Further Counsel for the respondent submitted that it is not tenable that the applicant now seeks to find fault with the said consent judgment to seek further benefit. In Verchures Creameries, Limited Vs Hull & Netherlands Steamship Company, Limited (1921) 2 KB at Pg. 612, Scrutton LJ stated that;

"A person cannot say at one time that a transaction is valid and there by obtain some advantage, to which he could only be entitled on the footing that it is valid, and then turn around and say it is void for the purpose of securing some other advantage”.

Counsel urged that the applicant is therefore precluded from bringing such application.

In addition the Counsel for the respondent cited Section 7 of Civil Procedure Act Cap 71 which is to the effect that, court shall not try any suit or issue in which the matter directly and substantially in issue has been directly and substantially in issue in a former suit between the same parties or between parties under whom they or any of them claim, litigating under the same title, in a court competent to try the subsequent suit or the suit in which the issue has been subsequently raised and has been heard and finally decided by that court.

Counsel further relied on the case of Julian Galton Fenzi Vs Nabbosa Natasha Marie Misc Cause No.6 of 2012 (Family Division), where court emphasized in that matter, that, the applicant should have exercised all due diligence to litigate on all issues which properly belonged to the subject of litigation during subsistence of the case. Counsel urged that court finds that the decision in the foregoing case applies mutatis mutandis to the matter at hand and proceeds to dismiss it.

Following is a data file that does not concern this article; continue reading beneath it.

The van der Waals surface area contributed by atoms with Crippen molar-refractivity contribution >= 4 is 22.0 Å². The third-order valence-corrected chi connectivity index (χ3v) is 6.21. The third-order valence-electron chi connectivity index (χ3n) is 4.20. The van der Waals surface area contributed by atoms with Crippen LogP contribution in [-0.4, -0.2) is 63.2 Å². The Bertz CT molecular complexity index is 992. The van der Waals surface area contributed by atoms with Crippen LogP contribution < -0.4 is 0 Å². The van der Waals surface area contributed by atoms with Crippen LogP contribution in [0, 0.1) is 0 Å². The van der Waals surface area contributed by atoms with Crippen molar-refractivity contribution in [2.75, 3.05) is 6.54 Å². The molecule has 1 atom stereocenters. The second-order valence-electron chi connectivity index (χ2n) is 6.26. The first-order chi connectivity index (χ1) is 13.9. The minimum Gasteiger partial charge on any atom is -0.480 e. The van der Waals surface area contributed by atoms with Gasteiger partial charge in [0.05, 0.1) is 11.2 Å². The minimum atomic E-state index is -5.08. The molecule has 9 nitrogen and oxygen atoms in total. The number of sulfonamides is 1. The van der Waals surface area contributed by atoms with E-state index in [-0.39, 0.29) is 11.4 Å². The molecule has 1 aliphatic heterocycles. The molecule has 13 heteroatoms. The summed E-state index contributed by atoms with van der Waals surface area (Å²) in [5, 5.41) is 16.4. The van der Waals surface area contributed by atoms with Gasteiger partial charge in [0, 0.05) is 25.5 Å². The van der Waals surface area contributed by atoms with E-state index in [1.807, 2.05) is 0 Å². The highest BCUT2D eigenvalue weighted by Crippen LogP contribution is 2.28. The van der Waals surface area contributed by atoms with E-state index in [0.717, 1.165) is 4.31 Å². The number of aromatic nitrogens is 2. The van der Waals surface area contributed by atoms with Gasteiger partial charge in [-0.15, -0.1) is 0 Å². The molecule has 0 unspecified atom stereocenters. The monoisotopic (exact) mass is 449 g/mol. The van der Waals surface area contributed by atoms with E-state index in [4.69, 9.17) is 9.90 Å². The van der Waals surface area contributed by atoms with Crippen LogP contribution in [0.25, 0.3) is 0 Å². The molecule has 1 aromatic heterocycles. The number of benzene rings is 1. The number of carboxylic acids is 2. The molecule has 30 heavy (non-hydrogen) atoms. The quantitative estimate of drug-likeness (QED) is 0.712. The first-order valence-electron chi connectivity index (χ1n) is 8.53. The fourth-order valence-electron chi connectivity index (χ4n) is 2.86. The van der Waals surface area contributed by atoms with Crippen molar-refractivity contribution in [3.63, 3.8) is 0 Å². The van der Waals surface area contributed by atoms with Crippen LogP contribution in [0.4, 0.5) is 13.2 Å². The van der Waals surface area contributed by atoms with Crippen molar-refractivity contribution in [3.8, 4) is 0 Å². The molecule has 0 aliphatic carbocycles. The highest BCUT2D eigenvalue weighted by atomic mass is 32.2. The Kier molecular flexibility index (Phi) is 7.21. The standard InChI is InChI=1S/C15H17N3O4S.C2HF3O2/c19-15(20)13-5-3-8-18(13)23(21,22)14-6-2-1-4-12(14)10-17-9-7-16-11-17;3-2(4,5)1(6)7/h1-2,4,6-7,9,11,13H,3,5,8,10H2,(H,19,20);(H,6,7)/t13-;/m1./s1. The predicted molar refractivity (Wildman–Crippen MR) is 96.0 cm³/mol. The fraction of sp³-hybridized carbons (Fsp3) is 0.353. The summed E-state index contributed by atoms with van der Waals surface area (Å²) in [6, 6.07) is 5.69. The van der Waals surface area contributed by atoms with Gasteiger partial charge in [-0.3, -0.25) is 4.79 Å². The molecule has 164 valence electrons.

In my view a Consent Judgment is legally binding to the parties that signed it. This same matter was heard in court and both parties agreed and signed against the agreement and court thereby passed it as a Judgment. Therefore the applicant cannot be seen to bring back the same matter before court. In fact, to emphasize the perimeters envisaged under Section 7 CPA above, I will refer to the case of Posiyano Semakula Vs Susane Magala [1979] HCB 90 where the Court of Appeal held inter alia that:-

“In determining whether or not a suit is barred by res judicata the test is whether the plaintiff in the second suit is trying to bring before the court in another was in the form of a new cause of action a transaction which has already been presented before court of competent jurisdiction in earlier proceedings and which has been adjudicated upon. If this is answered affirmatively the plea of res jidicata will then not only apply to all issues upon which the first court was called upon to adjudicate but also to every issue which properly belonged to the subject of litigation and which might have been raised at the time through the exercise of due diligence by the parties”. 

It is important to note that a consent judgment derives its legal effect from the agreement of the parties, and may only be set aside on the same grounds upon which a contract may be set aside or rescinded because it is governed by the ordinary principles that govern a contract. It is clear that the applicant has not proved any grounds to warrant setting aside the Consent Judgment.

In the result this application is dismissed with costs.




B. Kainamura